So a couple weeks ago I decided to get serious about getting the car on the road. As seen in my last blog post I was working on the alignment and getting the engine management straightened out. I had one really big issue to address however regarding making the Catfish legal, the custom car registration for North Carolina. I had done some research online but could not find a solid explanation of the process or the reference to the places I would need to go for the special inspections or even the specific laws regarding windshields or exhaust etc.
It just so happens that on Sunday while driving through the town of Manteo I spotted the familiar front end of a Cobra replica at a small car show. I quickly got into a conversation with the owner who told me he had purchased the car already registered in NC but knew a guy at the show who knew exactly who to call regarding the process. His name is Rich, a very friendly guy and a wealth of knowledge. Within minutes I had the direct phone number of an officer at the NC DMV License & Theft Bureau. I was extremely grateful. On Monday I made the call just to get some information to see if I was on the right track to getting registered and titled. I explained I had receipts and paperwork for the frame and a barely readable number stamping on the engine that was left unpainted. “I’ll be over tomorrow morning” the officer replied while I was still yammering about the details of my build. This concerned me as I did not expect them to come to me and that I was not 100% sure about any of this yet. I know that not having the correct paperwork can turn into a nightmare that so many before me have had to endure. The scramble was on collecting everything and making it nice and neat for inspection.
8:30 a.m. rolled around faster than usual. I sat in the garage waiting for the officer to show up and going through the list of what I thought I should have ready so I can get the car titled. He was there right at 9:00. Chad turned out to be a very nice guy, but all business. “I need the MCO, engine number and the frame vin markings locations” he said “Um, …. Here is the MCO” which I handed to him. I pulled the hood and pointed to the bare spot on the top of the engine where the number was barely readable. “I can’t read the engine number” he said. The engine number was worn away and the lighting was horrible on top of that. “Wait, I have pictures from the engine build with the number magnified and easy to read”. This took about 10 minutes of going through hundreds of pictures over the last two years until Eureka! I found it. He recorded the number and moved on to the frame and body. ‘There are no stamped numbers on either” I said. ‘Well that’s a problem” Chad replied. “You have a vin on the MCO but cannot use it if there is nothing on either the frame or body”. Oh man, this is it I thought. I would have to go through a very long title process and it will take months. “Hey, wait, I have a VIN plate from Bauer! Still in the box” I remembered. “Will that work?”. “Yes, but I need to see you physically attach it” he replied. Out came the drill and stainless rivets. It was attached to the dash in a couple minutes. Chad left to go out to his car and to fill out some paperwork. He returned after what seemed like an eternity. He started running through the list if safety items, lights, windshield, reflectors etc. I was getting concerned that I was not going to get titled due to the fact I was lacking a few crucial things.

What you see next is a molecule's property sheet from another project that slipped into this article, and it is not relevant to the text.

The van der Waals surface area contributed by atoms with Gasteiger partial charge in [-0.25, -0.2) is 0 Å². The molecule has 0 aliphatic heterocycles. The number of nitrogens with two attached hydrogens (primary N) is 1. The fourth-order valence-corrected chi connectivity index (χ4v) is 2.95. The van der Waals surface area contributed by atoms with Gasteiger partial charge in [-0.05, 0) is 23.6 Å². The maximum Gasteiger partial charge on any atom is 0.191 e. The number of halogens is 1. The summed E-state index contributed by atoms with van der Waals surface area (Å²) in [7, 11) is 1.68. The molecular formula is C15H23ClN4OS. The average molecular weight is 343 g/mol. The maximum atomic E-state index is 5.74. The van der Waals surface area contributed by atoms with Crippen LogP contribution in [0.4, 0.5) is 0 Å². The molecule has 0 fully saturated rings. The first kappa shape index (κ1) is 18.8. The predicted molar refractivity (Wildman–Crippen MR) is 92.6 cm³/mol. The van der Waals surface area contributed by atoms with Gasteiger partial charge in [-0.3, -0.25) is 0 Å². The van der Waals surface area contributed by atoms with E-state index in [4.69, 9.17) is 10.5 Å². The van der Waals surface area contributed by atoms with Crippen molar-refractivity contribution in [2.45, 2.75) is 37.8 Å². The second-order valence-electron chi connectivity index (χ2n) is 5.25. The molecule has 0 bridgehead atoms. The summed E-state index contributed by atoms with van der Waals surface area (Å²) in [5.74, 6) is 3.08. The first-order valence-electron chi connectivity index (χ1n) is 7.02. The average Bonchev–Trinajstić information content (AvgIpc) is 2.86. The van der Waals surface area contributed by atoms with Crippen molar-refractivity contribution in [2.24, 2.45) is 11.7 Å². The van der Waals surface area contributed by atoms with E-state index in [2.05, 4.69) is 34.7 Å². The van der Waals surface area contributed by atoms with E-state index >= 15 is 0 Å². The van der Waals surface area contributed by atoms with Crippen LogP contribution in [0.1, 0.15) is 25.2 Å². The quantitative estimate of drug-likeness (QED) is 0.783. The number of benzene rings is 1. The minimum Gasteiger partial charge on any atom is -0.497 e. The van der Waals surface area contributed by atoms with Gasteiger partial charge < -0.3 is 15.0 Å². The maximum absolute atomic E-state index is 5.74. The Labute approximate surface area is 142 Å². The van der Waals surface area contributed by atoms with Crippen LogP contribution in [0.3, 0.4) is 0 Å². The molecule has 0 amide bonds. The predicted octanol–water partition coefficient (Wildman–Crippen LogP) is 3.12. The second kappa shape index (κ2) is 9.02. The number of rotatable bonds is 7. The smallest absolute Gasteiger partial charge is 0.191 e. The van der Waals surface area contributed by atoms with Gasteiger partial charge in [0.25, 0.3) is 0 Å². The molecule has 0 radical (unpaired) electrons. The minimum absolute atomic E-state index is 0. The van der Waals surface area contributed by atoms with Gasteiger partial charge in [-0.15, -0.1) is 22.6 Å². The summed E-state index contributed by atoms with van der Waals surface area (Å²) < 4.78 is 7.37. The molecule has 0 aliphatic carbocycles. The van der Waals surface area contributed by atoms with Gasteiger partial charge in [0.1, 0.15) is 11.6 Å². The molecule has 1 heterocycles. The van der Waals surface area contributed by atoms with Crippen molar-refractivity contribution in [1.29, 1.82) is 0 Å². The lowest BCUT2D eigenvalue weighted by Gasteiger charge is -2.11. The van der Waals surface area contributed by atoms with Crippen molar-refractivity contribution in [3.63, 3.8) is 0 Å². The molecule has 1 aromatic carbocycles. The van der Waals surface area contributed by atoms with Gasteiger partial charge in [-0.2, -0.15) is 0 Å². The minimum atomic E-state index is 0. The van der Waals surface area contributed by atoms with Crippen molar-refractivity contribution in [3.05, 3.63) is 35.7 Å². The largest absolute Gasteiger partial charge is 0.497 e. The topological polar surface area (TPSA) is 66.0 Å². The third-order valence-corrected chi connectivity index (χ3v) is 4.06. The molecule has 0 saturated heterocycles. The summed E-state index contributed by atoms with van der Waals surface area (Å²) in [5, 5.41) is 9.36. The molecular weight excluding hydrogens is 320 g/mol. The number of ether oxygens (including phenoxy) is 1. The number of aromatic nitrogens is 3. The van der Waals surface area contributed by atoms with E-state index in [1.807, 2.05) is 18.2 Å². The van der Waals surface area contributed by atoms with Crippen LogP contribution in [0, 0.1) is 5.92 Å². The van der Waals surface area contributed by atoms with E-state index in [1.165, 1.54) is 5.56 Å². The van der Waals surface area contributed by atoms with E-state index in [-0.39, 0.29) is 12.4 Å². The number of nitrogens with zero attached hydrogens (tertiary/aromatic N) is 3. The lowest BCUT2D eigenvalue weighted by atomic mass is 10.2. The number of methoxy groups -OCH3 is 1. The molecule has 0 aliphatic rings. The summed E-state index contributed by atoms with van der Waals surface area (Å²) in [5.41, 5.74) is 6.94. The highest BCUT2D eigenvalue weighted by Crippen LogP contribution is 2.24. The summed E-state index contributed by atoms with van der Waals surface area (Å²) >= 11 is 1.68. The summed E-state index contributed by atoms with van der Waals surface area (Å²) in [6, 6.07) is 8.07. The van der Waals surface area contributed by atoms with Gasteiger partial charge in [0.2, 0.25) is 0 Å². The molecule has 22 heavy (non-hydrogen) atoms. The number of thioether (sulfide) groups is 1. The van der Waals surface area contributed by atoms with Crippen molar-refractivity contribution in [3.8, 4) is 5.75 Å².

“Here you go, you are all set.” Chad handed me the completed report. “The title information will go to Raleigh today”. “Wait, What,…. Really?” I was very relieved. He reminded me that even though the Catfish was now able to be registered it was still not 100%v road legal and could not be driven until I fixed two items. I needed a proper windshield and working wipers and I would also need DOT approved front and rear reflectors. I am working on both items now and sorting out the approach I wish to take on the windshield.
Peter Florance and PFTuning.com
While figuring out my title issues I was also trying to find someone who could give the Megasquirt a solid tune and give me an engine that would sound and drive the way it should. Peter Florance of PFTuning was that guy. I started my search by location which soon lead to a few different car forums. There were a few mentions of “PFTuning” in the Virginia Beach area which I decided to research more at first because it was in reach at only a two hour drive from me. I was impressed with what I read. The word “Guru” came up more than once in reference to Peter so I decided to contact him. We passed information back and forth via email and text and finally set up a dyno session on the last Sunday of April. The night before I ran around checking everything, oil, coolant, tire pressure and getting together any tools to tune ITB’s or the like. I had the car out doing a few “test” runs on the local rural roads the day before also to make sure that it was at least able to start and run. Everything looked good, until “Wait, What, …Really?”